Although the concept of palliative care is not new, most physicians have traditionally concentrated on trying to cure patients. Treatments for the alleviation of symptoms were viewed as hazardous and seen as inviting addiction and other unwanted side effects.[2]

The focus on a patient's quality of life has increased greatly during the past twenty years. In the United States today, 55% of hospitals with more than 100 beds offer a palliative-care program,[3] and nearly one-fifth of community hospitals have palliative-care programs.[4] A relatively recent development is the concept of a dedicated health care team that is entirely geared toward palliative treatment: a palliative-care team.

[edit] Comparison to hospice

There is often confusion between the terms hospice and palliative care.

In the United States, hospice services and palliative care programs share similar goals of providing symptom relief and pain management.[5] Non-hospice palliative care is appropriate for anyone with a serious, complex illness, whether they are expected to recover fully, to live with chronic illness for an extended time, or to experience disease progression. In contrast, although hospice care is also palliative, the term hospice applies to care administered towards the end of life.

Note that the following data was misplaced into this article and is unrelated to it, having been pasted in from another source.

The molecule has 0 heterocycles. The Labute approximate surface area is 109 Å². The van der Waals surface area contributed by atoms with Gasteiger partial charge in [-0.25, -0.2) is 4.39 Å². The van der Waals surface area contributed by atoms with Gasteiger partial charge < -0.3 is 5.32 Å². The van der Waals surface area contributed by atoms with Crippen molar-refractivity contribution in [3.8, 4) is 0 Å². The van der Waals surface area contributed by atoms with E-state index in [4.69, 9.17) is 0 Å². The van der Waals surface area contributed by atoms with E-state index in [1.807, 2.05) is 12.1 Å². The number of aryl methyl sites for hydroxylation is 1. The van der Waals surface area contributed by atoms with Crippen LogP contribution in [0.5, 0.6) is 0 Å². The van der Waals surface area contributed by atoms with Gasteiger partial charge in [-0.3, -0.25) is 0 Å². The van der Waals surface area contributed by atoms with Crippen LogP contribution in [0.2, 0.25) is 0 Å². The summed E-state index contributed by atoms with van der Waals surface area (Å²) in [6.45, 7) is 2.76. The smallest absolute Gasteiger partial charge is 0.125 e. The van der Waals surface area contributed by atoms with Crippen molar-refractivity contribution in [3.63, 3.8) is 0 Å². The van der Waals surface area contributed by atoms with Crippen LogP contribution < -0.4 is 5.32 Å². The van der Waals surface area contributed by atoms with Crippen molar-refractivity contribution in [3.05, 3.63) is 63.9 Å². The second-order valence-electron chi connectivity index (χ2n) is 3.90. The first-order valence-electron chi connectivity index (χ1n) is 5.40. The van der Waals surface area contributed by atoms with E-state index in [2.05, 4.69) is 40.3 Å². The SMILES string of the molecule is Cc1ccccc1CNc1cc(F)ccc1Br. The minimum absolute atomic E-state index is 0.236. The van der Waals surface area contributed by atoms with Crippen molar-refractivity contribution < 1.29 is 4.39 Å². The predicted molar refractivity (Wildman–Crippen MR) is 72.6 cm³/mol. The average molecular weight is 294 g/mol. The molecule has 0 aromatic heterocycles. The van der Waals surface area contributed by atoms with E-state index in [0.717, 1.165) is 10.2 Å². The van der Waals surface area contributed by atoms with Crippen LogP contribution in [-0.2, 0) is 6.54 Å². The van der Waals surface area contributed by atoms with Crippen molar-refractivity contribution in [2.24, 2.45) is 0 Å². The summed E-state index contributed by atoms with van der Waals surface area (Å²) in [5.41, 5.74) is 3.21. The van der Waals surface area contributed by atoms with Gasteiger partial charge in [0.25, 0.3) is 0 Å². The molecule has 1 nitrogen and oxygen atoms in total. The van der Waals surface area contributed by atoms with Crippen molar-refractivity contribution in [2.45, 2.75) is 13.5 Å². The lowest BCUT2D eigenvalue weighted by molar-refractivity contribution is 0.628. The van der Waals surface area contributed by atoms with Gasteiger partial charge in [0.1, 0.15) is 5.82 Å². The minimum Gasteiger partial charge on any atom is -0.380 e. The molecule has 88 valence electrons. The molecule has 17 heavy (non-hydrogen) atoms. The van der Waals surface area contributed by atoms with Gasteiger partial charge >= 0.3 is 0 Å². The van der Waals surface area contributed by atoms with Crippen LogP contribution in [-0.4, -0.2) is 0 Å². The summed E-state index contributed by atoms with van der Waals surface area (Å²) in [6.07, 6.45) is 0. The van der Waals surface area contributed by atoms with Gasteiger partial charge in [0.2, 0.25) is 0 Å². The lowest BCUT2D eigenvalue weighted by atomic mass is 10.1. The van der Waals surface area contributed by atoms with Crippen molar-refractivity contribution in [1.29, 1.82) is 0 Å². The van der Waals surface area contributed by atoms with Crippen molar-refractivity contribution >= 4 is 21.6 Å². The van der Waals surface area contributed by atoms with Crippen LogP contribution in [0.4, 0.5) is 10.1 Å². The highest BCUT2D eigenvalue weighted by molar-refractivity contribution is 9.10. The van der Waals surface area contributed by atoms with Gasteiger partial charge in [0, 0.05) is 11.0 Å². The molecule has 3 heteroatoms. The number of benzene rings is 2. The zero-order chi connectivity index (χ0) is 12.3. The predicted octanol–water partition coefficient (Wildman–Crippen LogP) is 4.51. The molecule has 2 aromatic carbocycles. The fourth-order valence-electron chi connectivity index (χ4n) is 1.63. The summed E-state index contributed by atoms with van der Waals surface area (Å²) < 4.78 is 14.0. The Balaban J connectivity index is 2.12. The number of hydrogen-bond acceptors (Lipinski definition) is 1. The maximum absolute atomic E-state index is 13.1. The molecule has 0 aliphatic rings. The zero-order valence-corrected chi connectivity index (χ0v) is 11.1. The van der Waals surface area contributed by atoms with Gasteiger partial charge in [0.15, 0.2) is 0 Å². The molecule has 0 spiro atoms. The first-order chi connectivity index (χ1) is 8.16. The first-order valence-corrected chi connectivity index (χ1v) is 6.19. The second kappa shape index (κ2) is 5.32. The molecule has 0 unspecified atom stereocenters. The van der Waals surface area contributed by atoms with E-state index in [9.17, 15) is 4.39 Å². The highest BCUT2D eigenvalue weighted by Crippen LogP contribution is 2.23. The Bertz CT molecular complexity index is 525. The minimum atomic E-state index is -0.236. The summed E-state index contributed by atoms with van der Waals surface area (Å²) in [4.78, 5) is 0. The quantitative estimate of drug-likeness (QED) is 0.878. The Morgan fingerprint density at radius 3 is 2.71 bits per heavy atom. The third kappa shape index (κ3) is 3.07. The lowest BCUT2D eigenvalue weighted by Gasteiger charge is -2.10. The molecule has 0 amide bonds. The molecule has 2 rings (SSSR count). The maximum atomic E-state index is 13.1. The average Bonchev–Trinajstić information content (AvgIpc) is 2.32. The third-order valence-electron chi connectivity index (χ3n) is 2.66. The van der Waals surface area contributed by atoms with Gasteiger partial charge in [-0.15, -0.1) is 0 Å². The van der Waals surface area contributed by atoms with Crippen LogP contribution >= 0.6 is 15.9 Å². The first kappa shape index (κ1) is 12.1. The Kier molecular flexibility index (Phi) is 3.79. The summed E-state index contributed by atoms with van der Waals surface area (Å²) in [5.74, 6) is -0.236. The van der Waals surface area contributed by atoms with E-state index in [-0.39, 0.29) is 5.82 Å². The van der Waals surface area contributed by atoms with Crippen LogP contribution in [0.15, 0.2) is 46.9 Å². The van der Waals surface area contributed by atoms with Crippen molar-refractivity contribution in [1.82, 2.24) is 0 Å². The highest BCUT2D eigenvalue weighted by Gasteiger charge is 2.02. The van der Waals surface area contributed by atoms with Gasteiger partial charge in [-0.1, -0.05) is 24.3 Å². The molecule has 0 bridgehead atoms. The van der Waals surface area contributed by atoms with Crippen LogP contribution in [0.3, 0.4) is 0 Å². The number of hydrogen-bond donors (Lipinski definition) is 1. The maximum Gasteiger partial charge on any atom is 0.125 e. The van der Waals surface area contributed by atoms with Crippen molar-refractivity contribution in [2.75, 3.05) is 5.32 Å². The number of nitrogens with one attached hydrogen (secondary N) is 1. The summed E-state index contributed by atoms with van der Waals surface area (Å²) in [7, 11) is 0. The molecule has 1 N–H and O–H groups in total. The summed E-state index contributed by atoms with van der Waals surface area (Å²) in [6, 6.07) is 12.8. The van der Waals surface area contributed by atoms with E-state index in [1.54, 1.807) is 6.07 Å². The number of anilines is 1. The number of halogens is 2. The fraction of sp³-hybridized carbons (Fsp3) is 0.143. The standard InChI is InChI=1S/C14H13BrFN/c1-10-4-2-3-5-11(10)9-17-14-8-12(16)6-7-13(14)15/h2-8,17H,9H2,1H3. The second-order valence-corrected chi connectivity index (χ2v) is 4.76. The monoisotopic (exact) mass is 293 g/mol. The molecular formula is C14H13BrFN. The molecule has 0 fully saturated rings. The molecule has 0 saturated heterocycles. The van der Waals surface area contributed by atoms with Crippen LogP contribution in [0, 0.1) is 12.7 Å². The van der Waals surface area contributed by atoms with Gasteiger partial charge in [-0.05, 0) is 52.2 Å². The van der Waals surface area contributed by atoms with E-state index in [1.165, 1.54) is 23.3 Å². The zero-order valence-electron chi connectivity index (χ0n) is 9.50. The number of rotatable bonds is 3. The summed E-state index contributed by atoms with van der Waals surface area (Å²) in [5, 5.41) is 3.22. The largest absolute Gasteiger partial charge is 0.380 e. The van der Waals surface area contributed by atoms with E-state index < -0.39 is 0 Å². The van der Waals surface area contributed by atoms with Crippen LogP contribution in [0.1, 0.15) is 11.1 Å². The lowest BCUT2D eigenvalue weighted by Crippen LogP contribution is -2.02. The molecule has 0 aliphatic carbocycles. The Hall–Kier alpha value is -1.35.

Palliative care:

  • provides relief from pain and other distressing symptoms;
  • affirms life and regards dying as a normal process;
  • intends neither to hasten or postpone death;
  • integrates the psychological and spiritual aspects of patient care;
  • offers a support system to help patients live as actively as possible;
  • offers a support system to help the family cope;
  • uses a team approach to address the needs of patients and their families;
  • will enhance quality of life;
  • is applicable early in the course of illness, in conjunction with other therapies that are intended to prolong life, such as chemotherapy or radiation therapy.

[edit] Goals

While palliative care may seem to offer an incredibly broad range of services, the goals of palliative treatment are extremely concrete: relief from suffering, treatment of pain and other distressing symptoms, psychological and spiritual care, a support system to help the individual live as actively as possible, and a support system to sustain and rehabilitate the individual's family.[6]